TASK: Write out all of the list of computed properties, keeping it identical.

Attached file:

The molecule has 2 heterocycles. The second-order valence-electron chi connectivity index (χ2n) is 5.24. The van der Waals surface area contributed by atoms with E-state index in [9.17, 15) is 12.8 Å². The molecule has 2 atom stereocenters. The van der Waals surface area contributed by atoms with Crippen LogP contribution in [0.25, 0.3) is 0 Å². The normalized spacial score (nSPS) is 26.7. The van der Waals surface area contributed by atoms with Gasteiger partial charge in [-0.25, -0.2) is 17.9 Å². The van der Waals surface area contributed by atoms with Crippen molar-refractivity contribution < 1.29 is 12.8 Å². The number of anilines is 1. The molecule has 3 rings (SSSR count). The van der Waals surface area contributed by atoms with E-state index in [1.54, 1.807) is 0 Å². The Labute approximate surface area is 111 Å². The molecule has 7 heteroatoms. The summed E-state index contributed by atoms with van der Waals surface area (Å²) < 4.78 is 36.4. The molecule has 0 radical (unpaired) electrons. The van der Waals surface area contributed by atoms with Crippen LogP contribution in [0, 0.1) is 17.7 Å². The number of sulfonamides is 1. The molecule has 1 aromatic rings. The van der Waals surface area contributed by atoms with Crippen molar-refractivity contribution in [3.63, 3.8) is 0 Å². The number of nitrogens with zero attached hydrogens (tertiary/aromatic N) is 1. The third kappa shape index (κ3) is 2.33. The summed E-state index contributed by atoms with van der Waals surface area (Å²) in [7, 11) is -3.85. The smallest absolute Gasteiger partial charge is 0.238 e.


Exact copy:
The molecule has 2 heterocycles. The second-order valence-electron chi connectivity index (χ2n) is 5.24. The van der Waals surface area contributed by atoms with E-state index in [9.17, 15) is 12.8 Å². The molecule has 2 atom stereocenters. The van der Waals surface area contributed by atoms with Crippen LogP contribution in [0.25, 0.3) is 0 Å². The normalized spacial score (nSPS) is 26.7. The van der Waals surface area contributed by atoms with Gasteiger partial charge in [-0.25, -0.2) is 17.9 Å². The van der Waals surface area contributed by atoms with Crippen molar-refractivity contribution < 1.29 is 12.8 Å². The number of anilines is 1. The molecule has 3 rings (SSSR count). The van der Waals surface area contributed by atoms with E-state index in [1.54, 1.807) is 0 Å². The Labute approximate surface area is 111 Å². The molecule has 7 heteroatoms. The summed E-state index contributed by atoms with van der Waals surface area (Å²) < 4.78 is 36.4. The molecule has 0 radical (unpaired) electrons. The van der Waals surface area contributed by atoms with Crippen LogP contribution in [0, 0.1) is 17.7 Å². The number of sulfonamides is 1. The molecule has 1 aromatic rings. The van der Waals surface area contributed by atoms with Crippen molar-refractivity contribution in [3.63, 3.8) is 0 Å². The number of nitrogens with zero attached hydrogens (tertiary/aromatic N) is 1. The third kappa shape index (κ3) is 2.33. The summed E-state index contributed by atoms with van der Waals surface area (Å²) in [7, 11) is -3.85. The smallest absolute Gasteiger partial charge is 0.238 e.